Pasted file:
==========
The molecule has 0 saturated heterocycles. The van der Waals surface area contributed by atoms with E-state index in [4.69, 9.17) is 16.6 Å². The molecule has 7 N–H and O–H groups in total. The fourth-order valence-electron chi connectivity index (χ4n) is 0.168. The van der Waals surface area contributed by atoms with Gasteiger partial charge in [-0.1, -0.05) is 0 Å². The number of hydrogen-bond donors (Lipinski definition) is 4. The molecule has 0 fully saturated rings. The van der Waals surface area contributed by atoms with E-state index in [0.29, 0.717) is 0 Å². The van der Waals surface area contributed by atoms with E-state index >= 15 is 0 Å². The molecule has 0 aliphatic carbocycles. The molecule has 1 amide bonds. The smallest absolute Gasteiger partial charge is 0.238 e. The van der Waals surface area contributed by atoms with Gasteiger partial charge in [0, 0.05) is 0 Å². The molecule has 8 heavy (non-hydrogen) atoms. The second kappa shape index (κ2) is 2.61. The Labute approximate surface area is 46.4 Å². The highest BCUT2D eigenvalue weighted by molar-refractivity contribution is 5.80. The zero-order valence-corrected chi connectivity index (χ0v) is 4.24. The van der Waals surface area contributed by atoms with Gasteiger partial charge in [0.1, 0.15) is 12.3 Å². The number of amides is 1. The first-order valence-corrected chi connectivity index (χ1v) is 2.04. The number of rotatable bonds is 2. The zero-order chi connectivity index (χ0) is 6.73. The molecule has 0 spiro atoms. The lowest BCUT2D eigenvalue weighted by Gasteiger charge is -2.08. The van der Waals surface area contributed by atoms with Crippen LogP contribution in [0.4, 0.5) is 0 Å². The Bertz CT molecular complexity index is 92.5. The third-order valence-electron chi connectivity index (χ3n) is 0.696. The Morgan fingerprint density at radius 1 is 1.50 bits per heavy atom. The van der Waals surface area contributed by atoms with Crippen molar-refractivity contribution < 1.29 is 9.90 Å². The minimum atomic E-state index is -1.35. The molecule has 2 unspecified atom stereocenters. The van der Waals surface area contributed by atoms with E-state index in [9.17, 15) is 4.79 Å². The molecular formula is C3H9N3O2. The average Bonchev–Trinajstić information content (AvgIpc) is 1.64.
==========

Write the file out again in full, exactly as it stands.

The molecule has 0 saturated heterocycles. The van der Waals surface area contributed by atoms with E-state index in [4.69, 9.17) is 16.6 Å². The molecule has 7 N–H and O–H groups in total. The fourth-order valence-electron chi connectivity index (χ4n) is 0.168. The van der Waals surface area contributed by atoms with Gasteiger partial charge in [-0.1, -0.05) is 0 Å². The number of hydrogen-bond donors (Lipinski definition) is 4. The molecule has 0 fully saturated rings. The van der Waals surface area contributed by atoms with E-state index in [0.29, 0.717) is 0 Å². The van der Waals surface area contributed by atoms with E-state index >= 15 is 0 Å². The molecule has 0 aliphatic carbocycles. The molecule has 1 amide bonds. The smallest absolute Gasteiger partial charge is 0.238 e. The van der Waals surface area contributed by atoms with Gasteiger partial charge in [0, 0.05) is 0 Å². The molecule has 8 heavy (non-hydrogen) atoms. The second kappa shape index (κ2) is 2.61. The Labute approximate surface area is 46.4 Å². The highest BCUT2D eigenvalue weighted by molar-refractivity contribution is 5.80. The zero-order valence-corrected chi connectivity index (χ0v) is 4.24. The van der Waals surface area contributed by atoms with Gasteiger partial charge in [0.1, 0.15) is 12.3 Å². The number of amides is 1. The first-order valence-corrected chi connectivity index (χ1v) is 2.04. The number of rotatable bonds is 2. The zero-order chi connectivity index (χ0) is 6.73. The molecule has 0 spiro atoms. The lowest BCUT2D eigenvalue weighted by Gasteiger charge is -2.08. The van der Waals surface area contributed by atoms with Crippen LogP contribution in [0.4, 0.5) is 0 Å². The Bertz CT molecular complexity index is 92.5. The third-order valence-electron chi connectivity index (χ3n) is 0.696. The Morgan fingerprint density at radius 1 is 1.50 bits per heavy atom. The van der Waals surface area contributed by atoms with Crippen molar-refractivity contribution < 1.29 is 9.90 Å². The minimum atomic E-state index is -1.35. The molecule has 2 unspecified atom stereocenters. The van der Waals surface area contributed by atoms with E-state index in [9.17, 15) is 4.79 Å². The molecular formula is C3H9N3O2. The average Bonchev–Trinajstić information content (AvgIpc) is 1.64.